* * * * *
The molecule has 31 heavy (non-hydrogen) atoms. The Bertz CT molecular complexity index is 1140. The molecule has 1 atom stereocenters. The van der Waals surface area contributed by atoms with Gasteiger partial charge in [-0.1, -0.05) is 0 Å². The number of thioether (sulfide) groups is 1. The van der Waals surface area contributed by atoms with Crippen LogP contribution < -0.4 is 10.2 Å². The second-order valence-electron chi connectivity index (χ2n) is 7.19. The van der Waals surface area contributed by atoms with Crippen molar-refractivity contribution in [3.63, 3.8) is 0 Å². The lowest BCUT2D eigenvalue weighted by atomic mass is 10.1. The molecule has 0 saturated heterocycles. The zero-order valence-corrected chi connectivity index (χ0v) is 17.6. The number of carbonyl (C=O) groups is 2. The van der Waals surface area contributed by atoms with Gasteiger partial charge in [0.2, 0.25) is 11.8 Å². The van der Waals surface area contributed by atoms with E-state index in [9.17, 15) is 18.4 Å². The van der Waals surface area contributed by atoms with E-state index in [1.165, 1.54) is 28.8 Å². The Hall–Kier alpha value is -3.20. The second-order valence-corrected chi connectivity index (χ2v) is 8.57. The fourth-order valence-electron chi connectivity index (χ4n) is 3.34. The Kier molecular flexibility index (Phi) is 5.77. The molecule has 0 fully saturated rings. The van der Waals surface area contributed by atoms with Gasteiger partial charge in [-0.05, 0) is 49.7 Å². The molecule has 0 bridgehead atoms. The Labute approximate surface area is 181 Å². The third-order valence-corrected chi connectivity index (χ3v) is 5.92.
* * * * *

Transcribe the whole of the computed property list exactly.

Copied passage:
The molecule has 31 heavy (non-hydrogen) atoms. The Bertz CT molecular complexity index is 1140. The molecule has 1 atom stereocenters. The van der Waals surface area contributed by atoms with Gasteiger partial charge in [-0.1, -0.05) is 0 Å². The number of thioether (sulfide) groups is 1. The van der Waals surface area contributed by atoms with Crippen LogP contribution < -0.4 is 10.2 Å². The second-order valence-electron chi connectivity index (χ2n) is 7.19. The van der Waals surface area contributed by atoms with Crippen molar-refractivity contribution in [3.63, 3.8) is 0 Å². The lowest BCUT2D eigenvalue weighted by atomic mass is 10.1. The molecule has 0 saturated heterocycles. The zero-order valence-corrected chi connectivity index (χ0v) is 17.6. The number of carbonyl (C=O) groups is 2. The van der Waals surface area contributed by atoms with Gasteiger partial charge in [0.2, 0.25) is 11.8 Å². The van der Waals surface area contributed by atoms with E-state index in [9.17, 15) is 18.4 Å². The van der Waals surface area contributed by atoms with E-state index in [1.165, 1.54) is 28.8 Å². The Hall–Kier alpha value is -3.20. The second-order valence-corrected chi connectivity index (χ2v) is 8.57. The fourth-order valence-electron chi connectivity index (χ4n) is 3.34. The Kier molecular flexibility index (Phi) is 5.77. The molecule has 0 fully saturated rings. The van der Waals surface area contributed by atoms with Gasteiger partial charge in [-0.05, 0) is 49.7 Å². The molecule has 0 bridgehead atoms. The Labute approximate surface area is 181 Å². The third-order valence-corrected chi connectivity index (χ3v) is 5.92.